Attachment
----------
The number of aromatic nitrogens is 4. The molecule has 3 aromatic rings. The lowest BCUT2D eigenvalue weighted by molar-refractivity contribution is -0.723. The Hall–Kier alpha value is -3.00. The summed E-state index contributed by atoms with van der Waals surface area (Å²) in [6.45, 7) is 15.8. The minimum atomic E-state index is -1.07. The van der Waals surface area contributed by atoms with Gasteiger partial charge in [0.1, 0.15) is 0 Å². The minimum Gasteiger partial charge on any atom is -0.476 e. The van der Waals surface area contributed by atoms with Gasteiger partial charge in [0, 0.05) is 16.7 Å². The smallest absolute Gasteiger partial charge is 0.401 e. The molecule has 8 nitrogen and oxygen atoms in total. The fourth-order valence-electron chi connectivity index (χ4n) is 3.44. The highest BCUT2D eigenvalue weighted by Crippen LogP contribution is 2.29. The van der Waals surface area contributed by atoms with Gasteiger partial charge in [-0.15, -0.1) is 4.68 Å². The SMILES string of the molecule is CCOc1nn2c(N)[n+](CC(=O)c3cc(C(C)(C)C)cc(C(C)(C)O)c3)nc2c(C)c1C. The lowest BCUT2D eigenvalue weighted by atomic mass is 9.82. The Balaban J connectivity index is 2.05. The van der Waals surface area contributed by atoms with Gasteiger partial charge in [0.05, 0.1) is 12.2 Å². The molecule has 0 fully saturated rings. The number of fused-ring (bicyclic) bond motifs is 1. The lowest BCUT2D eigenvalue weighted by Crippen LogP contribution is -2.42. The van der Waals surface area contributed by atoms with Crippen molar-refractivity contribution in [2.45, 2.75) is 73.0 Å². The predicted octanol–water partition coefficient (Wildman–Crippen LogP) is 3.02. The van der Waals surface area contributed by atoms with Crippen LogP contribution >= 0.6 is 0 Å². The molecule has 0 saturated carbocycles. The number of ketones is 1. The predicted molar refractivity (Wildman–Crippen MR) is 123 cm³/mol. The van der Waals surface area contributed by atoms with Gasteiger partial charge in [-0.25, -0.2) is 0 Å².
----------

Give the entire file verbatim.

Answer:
The number of aromatic nitrogens is 4. The molecule has 3 aromatic rings. The lowest BCUT2D eigenvalue weighted by molar-refractivity contribution is -0.723. The Hall–Kier alpha value is -3.00. The summed E-state index contributed by atoms with van der Waals surface area (Å²) in [6.45, 7) is 15.8. The minimum atomic E-state index is -1.07. The van der Waals surface area contributed by atoms with Gasteiger partial charge in [0.1, 0.15) is 0 Å². The minimum Gasteiger partial charge on any atom is -0.476 e. The van der Waals surface area contributed by atoms with Gasteiger partial charge in [0, 0.05) is 16.7 Å². The smallest absolute Gasteiger partial charge is 0.401 e. The molecule has 8 nitrogen and oxygen atoms in total. The fourth-order valence-electron chi connectivity index (χ4n) is 3.44. The highest BCUT2D eigenvalue weighted by Crippen LogP contribution is 2.29. The van der Waals surface area contributed by atoms with Gasteiger partial charge in [-0.15, -0.1) is 4.68 Å². The SMILES string of the molecule is CCOc1nn2c(N)[n+](CC(=O)c3cc(C(C)(C)C)cc(C(C)(C)O)c3)nc2c(C)c1C. The lowest BCUT2D eigenvalue weighted by atomic mass is 9.82. The Balaban J connectivity index is 2.05. The van der Waals surface area contributed by atoms with Gasteiger partial charge in [0.05, 0.1) is 12.2 Å². The molecule has 0 fully saturated rings. The number of fused-ring (bicyclic) bond motifs is 1. The lowest BCUT2D eigenvalue weighted by Crippen LogP contribution is -2.42. The van der Waals surface area contributed by atoms with Crippen molar-refractivity contribution in [2.45, 2.75) is 73.0 Å². The predicted octanol–water partition coefficient (Wildman–Crippen LogP) is 3.02. The van der Waals surface area contributed by atoms with Crippen LogP contribution >= 0.6 is 0 Å². The molecule has 0 saturated carbocycles. The number of ketones is 1. The predicted molar refractivity (Wildman–Crippen MR) is 123 cm³/mol. The van der Waals surface area contributed by atoms with Gasteiger partial charge in [-0.25, -0.2) is 0 Å².